President Donald Trump knew his emergency declaration on the southern border would be challenged in court, and already 16 states, a number of leftwing organizations, and even landowners on the border are following suit. But one constitutional lawyer believes Trump will get his wall built.
This assessment came in an interview on taxpayer-funded and leftist National Public Radio’s (NPR) Weekend Edition Sunday, where the host questioned Jonathan Turley, a liberal law professor at George Washington University, about the legal challenges Trump will face.
“We just heard about one lawsuit being brought against the president by landowners and other stakeholders along the southern border. Do they have a case?” Lulu Garcia-Navarro asked Turley.
“Well, they have a case, but I’m afraid I don’t believe they have a particularly strong case,” Turley responded.
Turley explained that the National Emergencies Act enacted in 1976 “gave a president virtually unfettered authority.”
“In fact, it really doesn’t even define what an emergency is,” Turley said.
Turley also explained that Congress could look at two things if they want to stop the president: the act itself or the source of funding Trump is using.
But, Turley said, even challenging the funding might be “a long row to hoe because [Congress] gave the president over a billion dollars and he’s now identified at least three sources of largely undedicated funds that he can use.”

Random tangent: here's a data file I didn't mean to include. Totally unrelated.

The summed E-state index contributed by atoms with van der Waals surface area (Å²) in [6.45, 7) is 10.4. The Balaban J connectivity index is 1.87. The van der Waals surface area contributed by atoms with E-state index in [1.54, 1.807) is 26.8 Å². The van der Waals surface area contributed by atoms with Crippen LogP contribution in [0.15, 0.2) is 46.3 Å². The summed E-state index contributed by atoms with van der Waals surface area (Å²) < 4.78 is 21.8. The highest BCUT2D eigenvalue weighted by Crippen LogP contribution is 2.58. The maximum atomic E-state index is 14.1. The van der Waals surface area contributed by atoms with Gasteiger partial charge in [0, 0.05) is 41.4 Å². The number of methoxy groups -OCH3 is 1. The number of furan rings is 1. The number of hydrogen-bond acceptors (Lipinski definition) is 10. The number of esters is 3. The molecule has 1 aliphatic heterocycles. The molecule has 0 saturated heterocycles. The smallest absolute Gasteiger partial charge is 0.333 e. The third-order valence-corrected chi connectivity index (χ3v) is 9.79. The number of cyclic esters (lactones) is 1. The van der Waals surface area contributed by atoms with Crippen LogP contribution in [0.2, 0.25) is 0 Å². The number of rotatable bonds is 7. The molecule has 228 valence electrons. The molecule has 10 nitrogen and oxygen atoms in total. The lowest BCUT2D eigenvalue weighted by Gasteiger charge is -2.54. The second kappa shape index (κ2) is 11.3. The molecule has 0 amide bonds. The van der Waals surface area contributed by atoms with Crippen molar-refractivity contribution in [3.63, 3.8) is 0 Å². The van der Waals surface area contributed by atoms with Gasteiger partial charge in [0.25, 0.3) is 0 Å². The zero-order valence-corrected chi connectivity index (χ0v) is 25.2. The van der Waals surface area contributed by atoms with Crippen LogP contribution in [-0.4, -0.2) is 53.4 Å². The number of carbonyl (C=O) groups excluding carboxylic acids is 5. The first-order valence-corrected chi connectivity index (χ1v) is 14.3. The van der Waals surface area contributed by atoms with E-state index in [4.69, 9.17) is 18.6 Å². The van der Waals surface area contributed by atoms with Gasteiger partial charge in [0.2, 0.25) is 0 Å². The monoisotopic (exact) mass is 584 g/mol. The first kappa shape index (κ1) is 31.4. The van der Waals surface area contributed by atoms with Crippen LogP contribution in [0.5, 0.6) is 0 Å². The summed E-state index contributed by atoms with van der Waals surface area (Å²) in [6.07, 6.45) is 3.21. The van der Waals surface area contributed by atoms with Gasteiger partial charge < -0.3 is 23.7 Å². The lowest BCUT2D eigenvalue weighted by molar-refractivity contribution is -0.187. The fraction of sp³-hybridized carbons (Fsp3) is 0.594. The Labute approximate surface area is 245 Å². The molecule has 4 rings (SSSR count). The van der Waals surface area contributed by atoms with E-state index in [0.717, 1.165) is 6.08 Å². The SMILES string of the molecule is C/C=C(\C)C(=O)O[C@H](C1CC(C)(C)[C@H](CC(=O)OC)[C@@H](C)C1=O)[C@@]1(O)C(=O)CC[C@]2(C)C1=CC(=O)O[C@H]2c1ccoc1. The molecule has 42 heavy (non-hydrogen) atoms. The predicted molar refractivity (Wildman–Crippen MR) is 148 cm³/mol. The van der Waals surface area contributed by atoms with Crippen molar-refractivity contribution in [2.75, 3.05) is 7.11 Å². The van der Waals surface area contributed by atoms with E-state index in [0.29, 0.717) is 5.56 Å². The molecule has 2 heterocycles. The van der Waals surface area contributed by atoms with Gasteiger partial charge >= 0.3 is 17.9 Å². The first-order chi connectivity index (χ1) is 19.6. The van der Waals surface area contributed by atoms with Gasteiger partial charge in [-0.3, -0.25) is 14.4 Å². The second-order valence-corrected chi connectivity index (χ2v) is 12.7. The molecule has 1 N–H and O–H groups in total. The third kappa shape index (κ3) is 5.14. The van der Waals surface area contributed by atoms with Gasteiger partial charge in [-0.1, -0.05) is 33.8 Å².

“Even if you knock out half of those, he’s still over $5 billion,” Turley said.
Garia-Navarro pressed Turley, saying — as many leftist media are highlighting — that Trump said he didn’t have to go with this plan but wanted to speed up the process and get the wall built.
Turley pointed out that many have lobbied Congress to change the act, but that has not happened.
“And this is sort of the chickens coming home to roost,” Turley said. “They gave him a stature with unfettered authority and gave him billions of dollars with limited conditions, and he’ll use both of those.”
“I guess the big question is, how friendly will the courts be to these cases, because presidential authority is an open question?” Garcia-Navarro said.
Turley explained that Congress could, with a majority vote in both chambers, rescind the act, but Trump could still veto that.
“So you do need a supermajority,” Turley said. “And the odds are they probably don’t have the votes for that.”
Garcia-Navarro asked Turley for a prediction.
“I think that he’s going to prevail,” Turley said. “And if they challenge him on his right to declare an emergency, I think that will be a spectacular failure.”
“They’ll have to focus on the source of the funds,” Turley said. “But I don’t think that’s going to get them all the way they need to go to stop this construction.”
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